On the final day of the conference, after Canada tried to minimize the significance of the declaration, Amina Mohamed, now a top official in the Kenyan government, took the floor to make a dramatic speech. “Madame President,” Mohamed said, “it is not a crime against humanity just for today, nor just for tomorrow, but for always and for all time. Nuremberg made it clear that crimes against humanity are not time-bound.” Any acts that take responsibility for these crimes, therefore, “are expected and are in order.” The assembly hall erupted in cheers and a long standing ovation.

And what of the 2009 follow-up, in Lake Geneva? The Obama Administration chose to boycott it, citing the anti-Israel bias of Durban. Politically, it probably makes a depressing amount of sense that the first African-American President would skip it:

Ahead of his July trip to Ghana, Obama let it be known that he was tired of hearing that Africa’s troubles were “somehow the consequence of neo-colonialism, or the West has been oppressive, or racism—I’m not a believer in excuses.” He has sent much the same message at home, lecturing black families on personal responsibility (“No excuses! No excuses!” he told a gathering of the NAACP in July). Meanwhile, Obama has studiously avoided anything that could be considered a black issue, from mass incarceration to the abandonment of New Orleans. For Vernellia Randall, an expert in international human rights law at the University of Dayton, the problem is obvious: Obama’s “desire to be color-blind,” she says, is wholly incompatible with the entire premise of the Durban process. “You can’t be color-blind and go to a racism conference.”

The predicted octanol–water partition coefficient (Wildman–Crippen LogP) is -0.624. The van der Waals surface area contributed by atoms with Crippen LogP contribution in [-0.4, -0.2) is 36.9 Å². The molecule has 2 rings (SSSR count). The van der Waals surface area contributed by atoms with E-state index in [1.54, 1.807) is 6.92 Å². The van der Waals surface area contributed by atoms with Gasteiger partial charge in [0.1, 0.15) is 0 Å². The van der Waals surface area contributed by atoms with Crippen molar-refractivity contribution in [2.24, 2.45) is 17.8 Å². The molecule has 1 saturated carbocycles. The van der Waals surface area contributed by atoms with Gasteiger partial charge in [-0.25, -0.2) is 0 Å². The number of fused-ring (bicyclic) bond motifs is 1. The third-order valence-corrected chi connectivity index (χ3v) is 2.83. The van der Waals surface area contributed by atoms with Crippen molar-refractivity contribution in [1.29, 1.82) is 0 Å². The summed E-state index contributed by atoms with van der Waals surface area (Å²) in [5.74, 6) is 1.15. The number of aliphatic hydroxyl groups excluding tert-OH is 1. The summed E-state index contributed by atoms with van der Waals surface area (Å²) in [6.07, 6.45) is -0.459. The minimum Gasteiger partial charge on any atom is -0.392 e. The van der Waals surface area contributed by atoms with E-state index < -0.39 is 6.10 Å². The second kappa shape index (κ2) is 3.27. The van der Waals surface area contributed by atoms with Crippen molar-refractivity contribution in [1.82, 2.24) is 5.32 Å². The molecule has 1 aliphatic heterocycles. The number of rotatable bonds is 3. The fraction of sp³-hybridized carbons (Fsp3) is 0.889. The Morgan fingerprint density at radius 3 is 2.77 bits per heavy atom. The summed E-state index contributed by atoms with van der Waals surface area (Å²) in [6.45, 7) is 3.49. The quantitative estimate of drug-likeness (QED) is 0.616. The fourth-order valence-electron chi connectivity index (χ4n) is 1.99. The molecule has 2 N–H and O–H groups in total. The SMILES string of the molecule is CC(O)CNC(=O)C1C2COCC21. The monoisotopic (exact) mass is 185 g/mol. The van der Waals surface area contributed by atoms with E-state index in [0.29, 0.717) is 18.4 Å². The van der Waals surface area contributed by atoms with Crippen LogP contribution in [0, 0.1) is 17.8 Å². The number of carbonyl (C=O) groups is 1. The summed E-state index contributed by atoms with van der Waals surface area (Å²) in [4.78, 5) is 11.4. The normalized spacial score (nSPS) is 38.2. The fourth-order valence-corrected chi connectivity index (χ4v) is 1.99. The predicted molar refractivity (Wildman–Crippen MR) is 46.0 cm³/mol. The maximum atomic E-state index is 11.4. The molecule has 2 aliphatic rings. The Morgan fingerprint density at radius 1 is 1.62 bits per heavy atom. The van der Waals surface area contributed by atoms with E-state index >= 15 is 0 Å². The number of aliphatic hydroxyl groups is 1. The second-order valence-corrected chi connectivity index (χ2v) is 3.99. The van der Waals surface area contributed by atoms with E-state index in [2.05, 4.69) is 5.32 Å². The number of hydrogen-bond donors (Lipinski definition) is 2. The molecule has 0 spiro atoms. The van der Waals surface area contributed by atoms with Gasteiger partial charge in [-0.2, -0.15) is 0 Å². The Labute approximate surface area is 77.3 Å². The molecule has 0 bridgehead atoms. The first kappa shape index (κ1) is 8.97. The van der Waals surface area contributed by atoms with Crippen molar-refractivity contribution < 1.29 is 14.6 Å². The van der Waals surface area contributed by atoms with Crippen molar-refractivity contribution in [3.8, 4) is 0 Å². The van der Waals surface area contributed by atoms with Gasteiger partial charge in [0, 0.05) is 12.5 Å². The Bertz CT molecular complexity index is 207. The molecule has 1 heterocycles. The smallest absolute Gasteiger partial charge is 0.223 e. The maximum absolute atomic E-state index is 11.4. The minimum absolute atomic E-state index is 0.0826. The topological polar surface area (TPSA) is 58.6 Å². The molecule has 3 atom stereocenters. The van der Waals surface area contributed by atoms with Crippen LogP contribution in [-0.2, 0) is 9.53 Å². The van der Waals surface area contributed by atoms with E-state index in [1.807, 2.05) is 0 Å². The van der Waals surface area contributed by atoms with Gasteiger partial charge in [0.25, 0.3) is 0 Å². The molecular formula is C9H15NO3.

For the record: I would support reparations if there were a reasonable chance of the money to be spent sensibly and not just be squandered by some massive bureaucracy built by a distracted Congress. I’d even be okay with my taxes going up a bit to fund it. But I can’t believe it’ll ever actually happen in my lifetime.